Bernadette Simpson didn’t have health insurance in 2009 when she found a lump in her breast and needed a mammogram.
A single mother, she had lost her executive assistant’s job, and her insurance coverage had run out.
But through a nurse friend, she learned about health agencies that receive grants from the Charlotte affiliate of Susan G. Komen for the Cure to provide free or reduced-cost mammograms and other services for uninsured and under-insured patients in the region.
At Cabarrus Health Alliance and Carolinas Medical Center-NorthEast, Simpson got her mammogram and biopsy for free. It would have cost her more than $1,000. “It took a huge burden off of me,” said Simpson, 47, of Concord.
She’s one of thousands of Charlotte-area breast cancer patients helped each year with money raised by the local affiliate.
Earlier this year, Komen Charlotte awarded $1.2 million in grants to 21 health agencies in a 13-county region.
On Saturday, Simpson will walk in her fourth Race for the Cure in uptown Charlotte. She is one of the affiliate’s Top Ten fundraisers, having collected more than $3,000 this year.
“I got help, and I just want other people to get the help that I got,” she said.
Surviving the controversey
Registration and fundraising for this year’s Charlotte race is running about the same as last year, said Lori Vaccaro, executive director of Komen Charlotte.
That suggests the local affiliate has escaped heavy damage from the firestorm that broke out early last year over Komen’s decision to cut funding to Planned Parenthood for breast cancer screenings.
Amid a public furor, Komen reversed its decision within days. But criticism and hard feelings lingered.
Many saw the decision as politically motivated. Donations to Komen plummeted in some parts of the country while donations to Planned Parenthood rose dramatically.
Komen’s stature also suffered. It fell from No. 2 to No. 56 among the nation’s top charitable brands, according to a Harris poll conducted at the height of the flap.
Across the country, revenue from Komen’s signature Race for the Cure events was down 10 to 15 percent in 2012 compared with the year before, said spokeswoman Andrea Rader. But she said she couldn’t be sure how much of that was the result of the Planned Parenthood controversy or the “general weakness in the economy that all nonprofits are feeling.”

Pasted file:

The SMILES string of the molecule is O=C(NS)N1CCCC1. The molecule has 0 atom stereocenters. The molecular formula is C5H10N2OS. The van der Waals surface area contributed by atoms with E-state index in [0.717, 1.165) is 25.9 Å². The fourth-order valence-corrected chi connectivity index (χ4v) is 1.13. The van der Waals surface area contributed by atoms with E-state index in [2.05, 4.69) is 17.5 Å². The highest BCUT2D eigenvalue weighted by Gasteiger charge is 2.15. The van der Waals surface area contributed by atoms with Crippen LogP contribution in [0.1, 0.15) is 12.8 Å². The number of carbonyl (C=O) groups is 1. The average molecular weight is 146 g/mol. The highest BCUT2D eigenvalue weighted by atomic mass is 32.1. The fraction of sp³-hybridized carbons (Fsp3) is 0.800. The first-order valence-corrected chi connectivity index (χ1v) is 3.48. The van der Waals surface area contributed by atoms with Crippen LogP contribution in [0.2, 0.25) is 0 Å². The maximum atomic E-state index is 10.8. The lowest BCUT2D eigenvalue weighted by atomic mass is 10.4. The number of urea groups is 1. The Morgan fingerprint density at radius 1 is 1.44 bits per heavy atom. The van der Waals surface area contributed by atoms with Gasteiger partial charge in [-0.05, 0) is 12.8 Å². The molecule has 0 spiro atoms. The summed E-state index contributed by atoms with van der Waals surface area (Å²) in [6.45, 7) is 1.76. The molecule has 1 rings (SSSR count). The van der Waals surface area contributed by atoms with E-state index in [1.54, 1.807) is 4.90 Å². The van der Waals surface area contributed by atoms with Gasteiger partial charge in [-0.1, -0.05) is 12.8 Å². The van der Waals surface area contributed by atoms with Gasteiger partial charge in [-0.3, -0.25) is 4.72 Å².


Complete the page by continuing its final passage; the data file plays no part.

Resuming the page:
“If people are mad at us, if for some reason they’re not donating, we’d hope they’d reconsider,” Rader said. “We’re the only breast cancer organization that is doing, not only the research, but this community work for people who really need it.”
Major donors and sponsors “have all stayed with us,” and fundraising at the national level has “stayed relatively constant,” she said.
In North Carolina, Komen affiliates in Raleigh and Winston-Salem reported drops of 30 to 40 percent last year.
But the Charlotte affiliate’s fundraising took only a slight dip last year. It raised about $1.5 million, an 8 percent drop from 2011. In that year, it broke a record for registrations and raised $1.6 million, the largest amount in the affiliate’s history.
This year, about 25,000 people are expected to participate in the Komen Charlotte race, Vaccaro said. “We’re going to have a very good year.”
$1.2 million on grants
Vaccaro, who joined the Charlotte affiliate several months after the Planned Parenthood decision, credited her predecessors with staving off crisis by emphasizing Komen’s mission of ending breast cancer by spending its money on education and research.
“Their messaging was right on point,” Vaccaro said, praising Neel Stallings, interim executive director, and Mary Boyd, interim administrative director. “When there’s a crisis, you need excellent communication that is factual and accurate.
“It was absolutely wrong for Komen at the national level to get derailed by politics,” Vaccaro said. “… But no matter of how you feel about national, all of our money stays local or goes to research.”
Seventy-five percent of net proceeds is awarded to local health agencies. The rest goes for breast cancer research.
This year, Komen Charlotte gave $1.2 million in grants to the two Charlotte hospital systems and the Mecklenburg County Health Department as well as other cancer programs in 12 other counties – Anson, Cabarrus, Cleveland, Gaston, Iredell, Lincoln, Montgomery, Richmond, Rowan, Stanly, Union in North Carolina and York in South Carolina.